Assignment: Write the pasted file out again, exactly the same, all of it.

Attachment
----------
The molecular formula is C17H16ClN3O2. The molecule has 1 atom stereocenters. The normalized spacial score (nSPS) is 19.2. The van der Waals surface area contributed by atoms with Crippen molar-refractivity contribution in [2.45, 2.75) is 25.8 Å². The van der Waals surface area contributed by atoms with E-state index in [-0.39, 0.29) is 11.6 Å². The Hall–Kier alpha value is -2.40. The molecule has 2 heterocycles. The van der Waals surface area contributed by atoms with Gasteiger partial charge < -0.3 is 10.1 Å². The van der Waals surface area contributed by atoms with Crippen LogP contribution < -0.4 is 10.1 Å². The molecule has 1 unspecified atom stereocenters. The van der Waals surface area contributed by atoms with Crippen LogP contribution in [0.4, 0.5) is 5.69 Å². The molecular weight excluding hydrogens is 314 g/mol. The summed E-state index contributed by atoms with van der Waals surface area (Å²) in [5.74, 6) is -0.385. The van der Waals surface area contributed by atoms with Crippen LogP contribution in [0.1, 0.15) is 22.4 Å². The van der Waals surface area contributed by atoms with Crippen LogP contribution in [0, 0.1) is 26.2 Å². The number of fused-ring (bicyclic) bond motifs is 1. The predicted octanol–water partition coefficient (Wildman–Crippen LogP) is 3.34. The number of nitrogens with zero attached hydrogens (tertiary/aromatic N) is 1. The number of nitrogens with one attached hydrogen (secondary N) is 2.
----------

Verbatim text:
The molecular formula is C17H16ClN3O2. The molecule has 1 atom stereocenters. The normalized spacial score (nSPS) is 19.2. The van der Waals surface area contributed by atoms with Crippen molar-refractivity contribution in [2.45, 2.75) is 25.8 Å². The van der Waals surface area contributed by atoms with E-state index in [-0.39, 0.29) is 11.6 Å². The Hall–Kier alpha value is -2.40. The molecule has 2 heterocycles. The van der Waals surface area contributed by atoms with Gasteiger partial charge < -0.3 is 10.1 Å². The van der Waals surface area contributed by atoms with Crippen LogP contribution < -0.4 is 10.1 Å². The molecule has 1 unspecified atom stereocenters. The van der Waals surface area contributed by atoms with Crippen LogP contribution in [0.4, 0.5) is 5.69 Å². The molecular weight excluding hydrogens is 314 g/mol. The summed E-state index contributed by atoms with van der Waals surface area (Å²) in [5.74, 6) is -0.385. The van der Waals surface area contributed by atoms with Crippen LogP contribution in [0.1, 0.15) is 22.4 Å². The van der Waals surface area contributed by atoms with Crippen LogP contribution in [0, 0.1) is 26.2 Å². The number of fused-ring (bicyclic) bond motifs is 1. The predicted octanol–water partition coefficient (Wildman–Crippen LogP) is 3.34. The number of nitrogens with zero attached hydrogens (tertiary/aromatic N) is 1. The number of nitrogens with one attached hydrogen (secondary N) is 2.